Bil’s rating (out of 5): B.5.
USA, 2012. Twentieth Century Fox, , Chernin Entertainment, Face Productions, Dune Entertainment. Screenplay by Lisa Addario, Joe Syracuse. Cinematography by Dean Semler. Produced by Peter Chernin, Dylan Clark, Billy Crystal. Music by Marc Shaiman. Production Design by David J. Bomba. Costume Design by Genevieve Tyrrell. Film Editing by Kent Beyda.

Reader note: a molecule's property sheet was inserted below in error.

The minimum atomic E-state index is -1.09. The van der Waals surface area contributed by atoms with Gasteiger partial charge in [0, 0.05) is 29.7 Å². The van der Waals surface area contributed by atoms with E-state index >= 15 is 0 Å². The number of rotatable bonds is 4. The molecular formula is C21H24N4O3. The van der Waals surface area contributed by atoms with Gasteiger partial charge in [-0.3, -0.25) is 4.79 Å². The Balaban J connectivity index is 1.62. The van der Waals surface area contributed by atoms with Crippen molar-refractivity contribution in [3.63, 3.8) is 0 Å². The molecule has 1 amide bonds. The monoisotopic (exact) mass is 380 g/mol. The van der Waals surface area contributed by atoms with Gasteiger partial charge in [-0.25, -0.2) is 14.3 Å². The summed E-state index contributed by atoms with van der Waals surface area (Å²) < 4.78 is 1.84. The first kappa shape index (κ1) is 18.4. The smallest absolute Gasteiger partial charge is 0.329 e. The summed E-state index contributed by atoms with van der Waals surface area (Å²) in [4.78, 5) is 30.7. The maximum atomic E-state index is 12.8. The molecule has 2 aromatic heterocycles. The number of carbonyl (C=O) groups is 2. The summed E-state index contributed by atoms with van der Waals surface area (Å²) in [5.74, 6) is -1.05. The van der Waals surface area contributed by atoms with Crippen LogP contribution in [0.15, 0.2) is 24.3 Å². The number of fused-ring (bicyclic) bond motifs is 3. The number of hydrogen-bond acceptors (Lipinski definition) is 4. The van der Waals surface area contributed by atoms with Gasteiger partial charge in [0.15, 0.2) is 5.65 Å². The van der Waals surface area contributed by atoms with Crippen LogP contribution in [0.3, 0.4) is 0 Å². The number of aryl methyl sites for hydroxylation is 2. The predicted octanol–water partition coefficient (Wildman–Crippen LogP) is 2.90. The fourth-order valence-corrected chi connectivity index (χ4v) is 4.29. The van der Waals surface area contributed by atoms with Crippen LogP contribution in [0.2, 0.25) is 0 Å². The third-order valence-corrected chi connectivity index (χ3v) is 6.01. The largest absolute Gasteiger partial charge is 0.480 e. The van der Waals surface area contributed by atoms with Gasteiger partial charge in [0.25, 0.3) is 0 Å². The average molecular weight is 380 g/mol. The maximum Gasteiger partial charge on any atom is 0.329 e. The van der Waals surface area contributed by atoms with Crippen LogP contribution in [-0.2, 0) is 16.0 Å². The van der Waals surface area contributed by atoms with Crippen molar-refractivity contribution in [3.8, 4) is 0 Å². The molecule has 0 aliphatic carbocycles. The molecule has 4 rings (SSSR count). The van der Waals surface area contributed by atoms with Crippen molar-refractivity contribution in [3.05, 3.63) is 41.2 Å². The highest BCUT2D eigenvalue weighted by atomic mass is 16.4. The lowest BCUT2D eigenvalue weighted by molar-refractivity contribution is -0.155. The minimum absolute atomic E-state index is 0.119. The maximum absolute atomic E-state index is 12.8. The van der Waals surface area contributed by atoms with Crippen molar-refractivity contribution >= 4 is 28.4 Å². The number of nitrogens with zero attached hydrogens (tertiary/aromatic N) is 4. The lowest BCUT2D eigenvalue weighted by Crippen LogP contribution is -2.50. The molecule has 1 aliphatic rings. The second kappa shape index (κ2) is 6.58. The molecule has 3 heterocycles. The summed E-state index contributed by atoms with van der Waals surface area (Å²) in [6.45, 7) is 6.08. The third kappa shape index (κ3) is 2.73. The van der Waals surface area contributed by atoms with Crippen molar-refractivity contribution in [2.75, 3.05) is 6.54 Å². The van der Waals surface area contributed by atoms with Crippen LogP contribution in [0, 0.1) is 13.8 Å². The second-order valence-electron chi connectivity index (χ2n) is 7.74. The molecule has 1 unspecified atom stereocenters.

Bette Midler and Billy Crystal play a middle-aged couple, she trying to find the fabulous in life post-50 and he dealing with having been fired from his job as a sports announcer at a baseball stadium. When their estranged daughter (Marisa Tomei) calls and asks them to babysit her children, they jump at the chance to spend time with the grandkids they so rarely get to see. They discover the gulf between generations as their presumably hands-on, harshly honest style of parenting clashes poorly with the sensitivity and micromanaging supervision of their daughter and son-in-law (played in an aggravating caricature of emotional availability by Tom Everett Scott). It’s actually a premise worthy of a comedy, particularly in seeing how Crystal’s easy wit is suspect when seen through the lens of disingenuous political correctness, but the situations it presents are all painfully contrived while the jokes are stale. At the heart of it is actually a bitter drama about a dark woman who hates her parents, and the film’s blissful lack of awareness of this central problem is only one of the things that makes it so hideously inept. It’s rare that either Crystal’s perfect timing or Midler’s sensational presence can’t save a movie (not to mention Tomei’s reliable charisma), but there it is, this movie is garbage.